The final stage of building the roof of our roundhouse was to transform it into a garden.
Living roofs can help insulate the building below, provide pollination sources for surrounding wildlife and help the building blend into the landscape.
However, this roof is far from flat. It’s made on a reciprocal frame, to create great strength for the roof without needing central posts. So a sloping garden in the round was the aim. It turned out beautifully, and we learned a lot in the process
Wait! Are you confused what’s going on here? Want the full backstory? Read about the round house build up until this point first. Or do it later, if you like. Right ho – onward…
The above photo shows the bones that the living roof was built apon – a reciprocal roundwood frame, covered with hardwood planking.
Super sturdy, as it needs to be to hold a large amount of water-logged soil (when we’re lucky and it rains) on top.
The first step was applying hessian over the hardwood. The insulation going on next is recycled cool-room panels, and it happens to be a lovely shade of pink.
So to prevent looking up at the beautiful roundwood and hardwood ceiling and seeing bits of pink styrofoam peeking through when inside the roundhouse, we put hessian in between.
Recycled coolroom panels applied, to create an insulated space below. In between the rows, we fixed hardwood battens.
These battens will create some traction once the soil goes on, and help stop the soil from slumping to the bottom of the roof in the first decent rain.
Next step: make your roundhouse look like Darth Vader.
This tank liner is flexible and sturdy, and will waterproof the space below. We were very careful putting it on, to avoid puncturing it in any way.
Next step: geotextile. This layer should, in time, help improve the water quality from the roof catchment, as well as providing a layer of traction between the slippery pond liner and the soil and gravel going on top.
Around the base of the living roof, Floyd added a circle of hessian-wrapped soil, to serve as a berm for the garden above…
Next step – gravel, soil, plants, mulch. Lots of mulch. Lots of plants.
What will grow? We do not know exactly. This is our first living roof, so how our planting choices will respond to the conditions up there remains to be seen.
We planted: garlic chives, thyme, strawberries, sage, marjoram, comfrey, parsley and house leeks (sempervivum)
We sowed: broadbeans, vetch, oats and clover
What we planted was based on what we know thrives in this place with little or no attention, and also what was available in May/June and would grow (or at least not die) over winter with our frosts.
More perennial net-rooted ground covers will follow, once the weather warms up…
It’s been an exceptionally dry Winter here, so the red sprinklers (repurposed from the olive groves), while less than aesthetic, turned out to be essential to get this living roof growing.
We’re yet to have a really decent downpour soak this living roof, so I’ll report back with how it holds up. However, we have every reason to expect it will handle even torrential rain perfectly.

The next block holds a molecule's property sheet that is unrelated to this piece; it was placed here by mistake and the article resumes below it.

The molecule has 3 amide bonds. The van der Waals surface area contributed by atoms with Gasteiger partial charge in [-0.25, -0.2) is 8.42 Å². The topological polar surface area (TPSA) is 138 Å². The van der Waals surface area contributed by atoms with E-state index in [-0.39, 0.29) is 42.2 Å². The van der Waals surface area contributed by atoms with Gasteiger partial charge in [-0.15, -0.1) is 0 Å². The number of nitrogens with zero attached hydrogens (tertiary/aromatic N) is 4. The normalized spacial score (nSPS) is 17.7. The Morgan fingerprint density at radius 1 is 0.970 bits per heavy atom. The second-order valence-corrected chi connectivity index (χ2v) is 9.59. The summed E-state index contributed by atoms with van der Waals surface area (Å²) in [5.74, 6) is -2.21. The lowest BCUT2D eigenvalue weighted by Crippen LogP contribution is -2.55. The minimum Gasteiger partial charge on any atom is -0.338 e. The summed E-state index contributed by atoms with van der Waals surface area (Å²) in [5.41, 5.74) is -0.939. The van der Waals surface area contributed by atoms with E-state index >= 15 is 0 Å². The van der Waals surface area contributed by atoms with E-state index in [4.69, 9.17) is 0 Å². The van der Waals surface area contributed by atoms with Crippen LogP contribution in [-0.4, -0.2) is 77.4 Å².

The drainage for the roof exits at 6 points at the outer edge of the eaves, which can be hooked up to a drainpipe so the water can be collected. Currently, the water off the roof runs brown, from the soil it filters through.
In time, the water may clear up, once the living roof stabilises into a little ecosystem. We’ll use the water coming off the roof to water nearby plantings, to make a cosy green microclimate around this structure.
Now there’s only the final coat of inside render, two coats of outside render, and the making of the earth floor to go! Wheee.
Natural DIY building is certainly not as quick as whacking up a kit home, but jeepers it’s taught us a thing or two… about this place, ourselves, and the act of creating shelter.
We’re grateful to have the opportunity to learn the lessons offered.
We run Natural Building courses twice a year that are 4 days of intensive hands on knowledge for future home builders.
>> More posts about Natural Building here…
Big hurrahs to Floyd and also Shane, Nick and attendant helpers, and of course Sam Vivers, for collectively puzzling out how to create this roundhouse. And then building it.
Reblogged this on Hakkerikartano and commented:
Hieman työläämpää, mutta kyllä viihtyvyyden vuoksi kannattaa tehdä työtä.
THAT. Is AWESOME.
This is fantastic – you doing a great job, (me thinks you ARE the real ‘greenies’ not just running around screaming ‘stop the coal mine – but doing something! Bravo!)
Thanks Norbert – Be rest assured, we do think some things warrant screaming, and we support those who take that on. There’s many roles to play in creating a resilient future for our communities 🙂
Great idea – will look spectacular in the summer I’m sure.
I reckon there are plenty of Greenies who are doing the screaming along with sorting out their own backyard at the same time. In fact I am sure of that.
I so want to live in your roundhouse!
Reblogged this on X_trous Notes.
Ive heard sedums are good plants for roofs. They come in many colours
Sedums are great for the look on roofs and if you want low maintenance as they only need a shallow root depth. If, however, your aim is stormwater mitigation, some recent studies at Melbourne Uni show that sedums actually retain less water in a green roof than bare soil, as their water needs are so very low. Wildflower plantings for green roofs are beautiful as well and quite low maintenance.
Gorgeous. I coveted these in Norway and Scotland. Will be planting one on my tiny house xx